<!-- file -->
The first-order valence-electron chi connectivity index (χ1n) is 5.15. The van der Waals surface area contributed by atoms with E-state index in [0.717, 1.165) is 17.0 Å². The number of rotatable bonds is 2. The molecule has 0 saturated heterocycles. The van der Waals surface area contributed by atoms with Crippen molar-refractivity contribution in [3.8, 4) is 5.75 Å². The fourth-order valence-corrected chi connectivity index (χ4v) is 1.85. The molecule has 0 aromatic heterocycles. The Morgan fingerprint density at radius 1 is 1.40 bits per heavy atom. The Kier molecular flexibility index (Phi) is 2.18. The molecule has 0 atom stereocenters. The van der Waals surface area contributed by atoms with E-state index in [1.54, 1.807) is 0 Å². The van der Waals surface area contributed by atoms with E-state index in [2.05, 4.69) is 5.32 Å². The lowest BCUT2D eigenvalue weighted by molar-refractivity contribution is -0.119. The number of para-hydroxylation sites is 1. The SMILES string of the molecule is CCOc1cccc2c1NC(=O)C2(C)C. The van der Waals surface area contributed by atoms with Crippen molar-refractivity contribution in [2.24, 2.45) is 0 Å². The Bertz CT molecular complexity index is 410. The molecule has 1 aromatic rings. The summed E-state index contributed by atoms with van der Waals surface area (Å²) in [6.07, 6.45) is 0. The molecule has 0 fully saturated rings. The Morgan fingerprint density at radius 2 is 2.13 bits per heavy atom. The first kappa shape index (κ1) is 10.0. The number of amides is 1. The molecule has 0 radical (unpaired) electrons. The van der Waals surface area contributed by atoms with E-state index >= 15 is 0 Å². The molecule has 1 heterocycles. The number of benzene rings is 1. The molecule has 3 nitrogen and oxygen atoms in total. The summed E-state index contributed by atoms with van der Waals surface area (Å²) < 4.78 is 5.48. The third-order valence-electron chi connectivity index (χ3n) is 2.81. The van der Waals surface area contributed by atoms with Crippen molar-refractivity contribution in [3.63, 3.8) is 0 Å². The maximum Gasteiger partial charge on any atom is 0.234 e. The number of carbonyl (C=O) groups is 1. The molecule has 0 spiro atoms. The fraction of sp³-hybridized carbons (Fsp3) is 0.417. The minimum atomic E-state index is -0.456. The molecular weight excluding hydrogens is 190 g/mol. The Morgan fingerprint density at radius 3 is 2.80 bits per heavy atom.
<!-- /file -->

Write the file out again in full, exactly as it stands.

The first-order valence-electron chi connectivity index (χ1n) is 5.15. The van der Waals surface area contributed by atoms with E-state index in [0.717, 1.165) is 17.0 Å². The number of rotatable bonds is 2. The molecule has 0 saturated heterocycles. The van der Waals surface area contributed by atoms with Crippen molar-refractivity contribution in [3.8, 4) is 5.75 Å². The fourth-order valence-corrected chi connectivity index (χ4v) is 1.85. The molecule has 0 aromatic heterocycles. The Morgan fingerprint density at radius 1 is 1.40 bits per heavy atom. The Kier molecular flexibility index (Phi) is 2.18. The molecule has 0 atom stereocenters. The van der Waals surface area contributed by atoms with E-state index in [1.54, 1.807) is 0 Å². The van der Waals surface area contributed by atoms with E-state index in [2.05, 4.69) is 5.32 Å². The lowest BCUT2D eigenvalue weighted by molar-refractivity contribution is -0.119. The number of para-hydroxylation sites is 1. The SMILES string of the molecule is CCOc1cccc2c1NC(=O)C2(C)C. The van der Waals surface area contributed by atoms with Crippen molar-refractivity contribution in [2.24, 2.45) is 0 Å². The Bertz CT molecular complexity index is 410. The molecule has 1 aromatic rings. The summed E-state index contributed by atoms with van der Waals surface area (Å²) in [6.07, 6.45) is 0. The molecule has 0 fully saturated rings. The Morgan fingerprint density at radius 2 is 2.13 bits per heavy atom. The first kappa shape index (κ1) is 10.0. The number of amides is 1. The molecule has 0 radical (unpaired) electrons. The van der Waals surface area contributed by atoms with E-state index >= 15 is 0 Å². The molecule has 1 heterocycles. The number of benzene rings is 1. The molecule has 3 nitrogen and oxygen atoms in total. The summed E-state index contributed by atoms with van der Waals surface area (Å²) < 4.78 is 5.48. The third-order valence-electron chi connectivity index (χ3n) is 2.81. The van der Waals surface area contributed by atoms with Crippen molar-refractivity contribution in [3.63, 3.8) is 0 Å². The maximum Gasteiger partial charge on any atom is 0.234 e. The number of carbonyl (C=O) groups is 1. The molecule has 0 spiro atoms. The fraction of sp³-hybridized carbons (Fsp3) is 0.417. The minimum atomic E-state index is -0.456. The molecular weight excluding hydrogens is 190 g/mol. The Morgan fingerprint density at radius 3 is 2.80 bits per heavy atom.